The Prince George's County Council voted yesterday to protest a decision by directors of three county hospitals to defer admission of some poor patients for nonemergency care until they prove their ability to pay.

The council also asked county lawyers for an opinion on whether the policy violates the lease agreement between the county and the Community Hospital and Health Care Systems Inc. (CHHCS), the nonprofit corporation that controls the public hospitals. CHHCS was created by the council in 1983 when officials were seeking a less political administration of the county-owned hospitals.

"If people are sick, they deserve care. That's why we had the county hospitals in the first place," said Council Member Hilda Pemberton.

The furor over treatment of indigent patients is the latest in a number of problems that have plagued the hospitals recently.

Last week, 615 employes were fired from the three hospitals -- Prince George's General Hospital, Greater Laurel-Beltsville Hospital and the Bowie Medical Center.

The controversial staff reductions were recommended by Hospital Corp. of America, the company hired by hospital directors in June to manage the system. The firings are expected to save $3 million for the system, which lost between $2 million and $3 million last fiscal year.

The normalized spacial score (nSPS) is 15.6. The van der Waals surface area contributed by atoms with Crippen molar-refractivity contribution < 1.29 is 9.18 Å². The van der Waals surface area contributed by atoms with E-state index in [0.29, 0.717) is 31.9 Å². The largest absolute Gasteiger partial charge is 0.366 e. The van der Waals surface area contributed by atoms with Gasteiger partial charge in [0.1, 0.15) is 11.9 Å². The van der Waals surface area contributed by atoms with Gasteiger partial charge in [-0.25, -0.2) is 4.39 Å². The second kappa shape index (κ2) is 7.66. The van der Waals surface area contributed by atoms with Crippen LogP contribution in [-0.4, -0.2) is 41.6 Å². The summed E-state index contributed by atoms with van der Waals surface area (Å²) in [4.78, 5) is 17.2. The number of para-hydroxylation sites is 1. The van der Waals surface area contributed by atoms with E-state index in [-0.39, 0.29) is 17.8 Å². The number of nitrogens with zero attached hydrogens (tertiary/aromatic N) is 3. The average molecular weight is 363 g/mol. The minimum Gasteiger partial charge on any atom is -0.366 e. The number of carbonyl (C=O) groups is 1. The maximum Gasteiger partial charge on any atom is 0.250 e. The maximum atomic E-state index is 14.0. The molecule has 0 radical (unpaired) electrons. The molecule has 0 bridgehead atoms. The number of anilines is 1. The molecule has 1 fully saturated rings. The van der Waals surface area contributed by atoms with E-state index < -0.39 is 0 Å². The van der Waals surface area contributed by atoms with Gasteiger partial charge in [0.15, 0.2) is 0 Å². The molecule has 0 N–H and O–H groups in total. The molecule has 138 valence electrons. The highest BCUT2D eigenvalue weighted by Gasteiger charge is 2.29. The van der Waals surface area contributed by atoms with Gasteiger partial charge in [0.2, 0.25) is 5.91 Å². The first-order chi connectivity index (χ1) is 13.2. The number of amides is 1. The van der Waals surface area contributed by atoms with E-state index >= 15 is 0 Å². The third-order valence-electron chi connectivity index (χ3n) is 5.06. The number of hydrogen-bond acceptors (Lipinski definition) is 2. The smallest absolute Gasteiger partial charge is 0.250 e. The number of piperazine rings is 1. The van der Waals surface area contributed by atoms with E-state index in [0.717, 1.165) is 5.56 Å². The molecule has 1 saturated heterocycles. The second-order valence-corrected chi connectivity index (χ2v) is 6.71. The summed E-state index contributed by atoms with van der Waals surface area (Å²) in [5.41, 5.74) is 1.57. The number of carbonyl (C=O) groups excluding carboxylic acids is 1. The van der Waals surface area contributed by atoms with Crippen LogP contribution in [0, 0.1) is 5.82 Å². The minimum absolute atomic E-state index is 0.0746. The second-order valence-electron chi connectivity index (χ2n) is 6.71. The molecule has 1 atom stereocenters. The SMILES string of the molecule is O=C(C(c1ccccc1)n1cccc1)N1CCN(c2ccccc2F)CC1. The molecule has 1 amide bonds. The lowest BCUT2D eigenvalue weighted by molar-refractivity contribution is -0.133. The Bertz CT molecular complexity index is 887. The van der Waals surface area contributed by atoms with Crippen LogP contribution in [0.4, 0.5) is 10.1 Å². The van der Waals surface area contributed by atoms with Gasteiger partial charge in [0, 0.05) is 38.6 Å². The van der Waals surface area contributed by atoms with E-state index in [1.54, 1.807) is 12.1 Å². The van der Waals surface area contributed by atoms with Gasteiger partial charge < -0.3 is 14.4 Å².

Winfield Kelly, who is chairman the CHHCS board of directors, said last week that the hospitals, with the approval of physicians, will defer admission of patients for nonemergency treatment until they can prove their ability to pay hospital bills. The hospitals also will require payment "up front" for some charges not covered by insurance, he said.

Prince George's General delivers care to more than 40 percent of the county's poor, officials said.

The council agreed on a voice vote to write to the CHHCS board to criticize the policy change and raise the possibility that it may violate the lease.

Provision of certain "community services," including health care for the indigent, is required in the terms of the lease, county lawyers said. They had not been notified of the details of the policy change, however, so they could not determine whether it violated the lease.

Hospital spokesman Corbett A. Price said yesterday that the hospitals will continue to provide emergency care to indigents.

"There's no reason you can't go through a certification procedure [to determine ability to pay] . . . before you provide nonemergency care," he said.

He added that he did not believe the policy violated the lease with the county and that it was standard at many other hospitals.